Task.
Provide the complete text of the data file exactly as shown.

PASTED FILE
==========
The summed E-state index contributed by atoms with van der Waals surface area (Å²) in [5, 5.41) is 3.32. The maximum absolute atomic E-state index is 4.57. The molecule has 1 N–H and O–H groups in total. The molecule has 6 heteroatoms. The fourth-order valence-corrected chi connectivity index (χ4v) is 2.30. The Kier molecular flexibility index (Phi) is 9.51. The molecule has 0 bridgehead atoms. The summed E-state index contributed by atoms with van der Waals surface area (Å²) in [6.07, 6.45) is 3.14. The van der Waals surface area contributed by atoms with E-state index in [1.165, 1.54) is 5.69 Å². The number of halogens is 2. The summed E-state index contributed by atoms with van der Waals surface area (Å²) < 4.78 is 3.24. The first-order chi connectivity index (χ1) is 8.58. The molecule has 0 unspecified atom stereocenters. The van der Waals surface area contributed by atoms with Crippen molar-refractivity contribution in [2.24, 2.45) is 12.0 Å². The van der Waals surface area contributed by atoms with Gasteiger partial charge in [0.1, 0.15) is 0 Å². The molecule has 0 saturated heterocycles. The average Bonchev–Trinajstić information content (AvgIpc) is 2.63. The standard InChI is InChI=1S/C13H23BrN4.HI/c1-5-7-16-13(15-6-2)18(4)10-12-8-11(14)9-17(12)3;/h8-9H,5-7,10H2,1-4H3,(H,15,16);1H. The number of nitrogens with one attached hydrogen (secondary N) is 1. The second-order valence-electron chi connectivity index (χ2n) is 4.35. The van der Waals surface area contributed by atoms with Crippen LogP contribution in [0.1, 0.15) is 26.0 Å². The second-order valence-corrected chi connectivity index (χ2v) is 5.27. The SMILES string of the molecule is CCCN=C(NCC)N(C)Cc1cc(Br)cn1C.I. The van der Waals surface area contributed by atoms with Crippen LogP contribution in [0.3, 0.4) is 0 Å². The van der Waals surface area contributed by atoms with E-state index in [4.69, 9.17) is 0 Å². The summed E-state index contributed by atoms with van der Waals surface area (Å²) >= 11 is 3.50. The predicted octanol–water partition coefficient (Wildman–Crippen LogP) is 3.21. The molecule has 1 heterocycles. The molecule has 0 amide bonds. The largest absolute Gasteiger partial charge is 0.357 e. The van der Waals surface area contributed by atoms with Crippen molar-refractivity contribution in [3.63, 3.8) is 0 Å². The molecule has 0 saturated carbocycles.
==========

The summed E-state index contributed by atoms with van der Waals surface area (Å²) in [5, 5.41) is 3.32. The maximum absolute atomic E-state index is 4.57. The molecule has 1 N–H and O–H groups in total. The molecule has 6 heteroatoms. The fourth-order valence-corrected chi connectivity index (χ4v) is 2.30. The Kier molecular flexibility index (Phi) is 9.51. The molecule has 0 bridgehead atoms. The summed E-state index contributed by atoms with van der Waals surface area (Å²) in [6.07, 6.45) is 3.14. The van der Waals surface area contributed by atoms with E-state index in [1.165, 1.54) is 5.69 Å². The number of halogens is 2. The summed E-state index contributed by atoms with van der Waals surface area (Å²) < 4.78 is 3.24. The first-order chi connectivity index (χ1) is 8.58. The molecule has 0 unspecified atom stereocenters. The van der Waals surface area contributed by atoms with Crippen molar-refractivity contribution in [2.24, 2.45) is 12.0 Å². The van der Waals surface area contributed by atoms with Gasteiger partial charge in [0.1, 0.15) is 0 Å². The molecule has 0 saturated heterocycles. The average Bonchev–Trinajstić information content (AvgIpc) is 2.63. The standard InChI is InChI=1S/C13H23BrN4.HI/c1-5-7-16-13(15-6-2)18(4)10-12-8-11(14)9-17(12)3;/h8-9H,5-7,10H2,1-4H3,(H,15,16);1H. The number of nitrogens with one attached hydrogen (secondary N) is 1. The second-order valence-electron chi connectivity index (χ2n) is 4.35. The van der Waals surface area contributed by atoms with Crippen LogP contribution in [0.1, 0.15) is 26.0 Å². The second-order valence-corrected chi connectivity index (χ2v) is 5.27. The SMILES string of the molecule is CCCN=C(NCC)N(C)Cc1cc(Br)cn1C.I. The van der Waals surface area contributed by atoms with Crippen LogP contribution in [0.3, 0.4) is 0 Å². The van der Waals surface area contributed by atoms with E-state index in [4.69, 9.17) is 0 Å². The summed E-state index contributed by atoms with van der Waals surface area (Å²) >= 11 is 3.50. The predicted octanol–water partition coefficient (Wildman–Crippen LogP) is 3.21. The molecule has 1 heterocycles. The molecule has 0 amide bonds. The largest absolute Gasteiger partial charge is 0.357 e. The van der Waals surface area contributed by atoms with Crippen molar-refractivity contribution in [3.63, 3.8) is 0 Å². The molecule has 0 saturated carbocycles.